Honestly, if not for this blog, I probably wouldn’t have tried as much! But I knew people were really curious about the food there, so I felt like I had to deliver!

    After our pricey restaurant experiences in Norway I’m wondering how Iceland compares? This tapas all looks delicious and what a great way to try several different types of exotic dishes without committing to one plate of something you may not fancy. We had a hot dog here in Stavanger the other day too and it was amazing, haha =)

      Who knew Scandinavia had such delicious hot dogs? Lol.

      As for prices, Iceland, too, is quite pricey! That whole tapas meal (6 tapas, a shot of brennivin, and dessert) was 5,890 Icelandic krona, or about $46 USD. Definitely expensive for just one person, but I suppose it would be pretty reasonable if you were splitting the meal with another person.

    Glad to know there are others out there who like the IDEA of being an adventurous eater, but who aren’t so much of one in reality! I’m also one of those who doesn’t dig seafood, so going someplace like Iceland seems like a no-can-do simply because of the food. Maybe I’ll get over there one of these days despite the food thing and hope for the best. In any case, good for you for giving those most unappetizing-looking things a try!

      Oh, there are plenty of non-seafood places in Iceland, too. (Plenty of ethnic restaurants, as well as burger joints, for example.) I just happen to love seafood, so I had no problem eating a lot of it!

    I like everything about this post. Like you, I don’t get really adventurous when eating. I mean I like to try food from other countries but not different animals or insects. In a case like this (Iceland), I would definetly visit this restaurant. Thanks for the tip. The pictures are amazing.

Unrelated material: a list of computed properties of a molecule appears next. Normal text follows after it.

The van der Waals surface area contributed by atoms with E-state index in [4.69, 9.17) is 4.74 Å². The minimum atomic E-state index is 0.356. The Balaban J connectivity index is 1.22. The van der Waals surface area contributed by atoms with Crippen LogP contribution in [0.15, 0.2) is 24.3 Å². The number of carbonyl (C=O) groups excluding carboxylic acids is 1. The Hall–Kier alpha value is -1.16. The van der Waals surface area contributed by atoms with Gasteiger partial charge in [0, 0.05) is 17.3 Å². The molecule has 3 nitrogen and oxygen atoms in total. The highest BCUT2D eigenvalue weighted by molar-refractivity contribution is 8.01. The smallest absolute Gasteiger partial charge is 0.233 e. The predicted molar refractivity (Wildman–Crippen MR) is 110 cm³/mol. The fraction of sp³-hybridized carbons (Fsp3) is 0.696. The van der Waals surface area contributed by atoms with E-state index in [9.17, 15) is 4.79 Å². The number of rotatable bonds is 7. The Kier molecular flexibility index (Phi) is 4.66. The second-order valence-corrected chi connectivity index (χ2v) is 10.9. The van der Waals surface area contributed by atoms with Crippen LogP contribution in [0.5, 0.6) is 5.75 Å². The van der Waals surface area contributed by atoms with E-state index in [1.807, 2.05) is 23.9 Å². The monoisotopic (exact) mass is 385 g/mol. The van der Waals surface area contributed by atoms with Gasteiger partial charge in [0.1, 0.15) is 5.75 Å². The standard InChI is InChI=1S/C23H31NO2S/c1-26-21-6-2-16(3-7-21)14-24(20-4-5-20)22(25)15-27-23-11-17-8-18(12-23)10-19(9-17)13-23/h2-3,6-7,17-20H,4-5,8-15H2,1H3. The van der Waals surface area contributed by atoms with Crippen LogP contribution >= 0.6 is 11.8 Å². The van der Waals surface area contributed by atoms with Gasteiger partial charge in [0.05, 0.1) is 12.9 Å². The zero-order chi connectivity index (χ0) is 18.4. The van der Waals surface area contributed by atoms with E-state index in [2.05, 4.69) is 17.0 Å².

Thanks, Ruth! Glad to see my foray into semi-adventurous eating is getting so much love!

    I love trying new foods. Whale doesn’t sound terribly appetising, but I am tempted by puffin 🙂 Well done on going for it all 😀

      I’ve only gotten more adventurous with foods in the past couple of years — and I’m sure traveling more has a lot to do with that. Still wasn’t quite brave enough to try rotted shark though! Lol.

    This was really, really interesting to read. Usually food posts don’t do a lot for me, but I don’t know anything about Icelandic food so this was super educational. For that first meal – how much is 6 ikr in dollars?

      Awesome to hear that, Christy! I don’t usually do food posts on my site, but I know a lot of people were curious about the food in Iceland. I’m glad the post has been interesting for so many people!

      And that first tapas meal was about $46 USD. Definitely not cheap, but worth it, I’d say. Plus, there was enough food to probably share between 2 people if you really wanted to.

    And I thought I was the adventurous eater.. I eat a Puffin cereal back home – does that count? LOL. Probably couldn’t do whale, but I’d go for that lobster tail any day!

      And the funny thing is, I’m usually NOT a very adventurous eater! Just goes to show what I’ll do for my blog. 😉

    Wow, I can’t believe you ate so much at that tapas bar! I don’t know if I’d be able to eat the puffin, they’re just too cute. Good for you to try though, I still wish I had tried a zebra steak while I was in Namibia.


      Haha, I only ate about half of it! It was way too much food, and I also couldn’t stomach more than a few bites of the puffin and whale before I gave up.

      Zebra steak sounds interesting… I might try it. But I dunno. They do have Icelandic horse on the menu in Iceland (though you do kind of have to search for it), but I couldn’t bring myself to eat my favorite animal!

    I went to Iceland in August and felt much like you–that I needed to try some of the foods that I wouldn’t ordinarily try. I wasn’t adventurous enough to go for the Hákarl, or horse for that matter, but I did try a bite of everything else. I didn’t care for the whale.. at all. To be honest, I didn’t care for most of their traditional foods/drink, except Skyr (wish I could find an equivalent in the States; even the stuff from Whole Foods isn’t nearly as good)! Luckily, Iceland’s got enough of a variety of seafood, hotdogs, and “Cool American” Doritos, so I made it. 🙂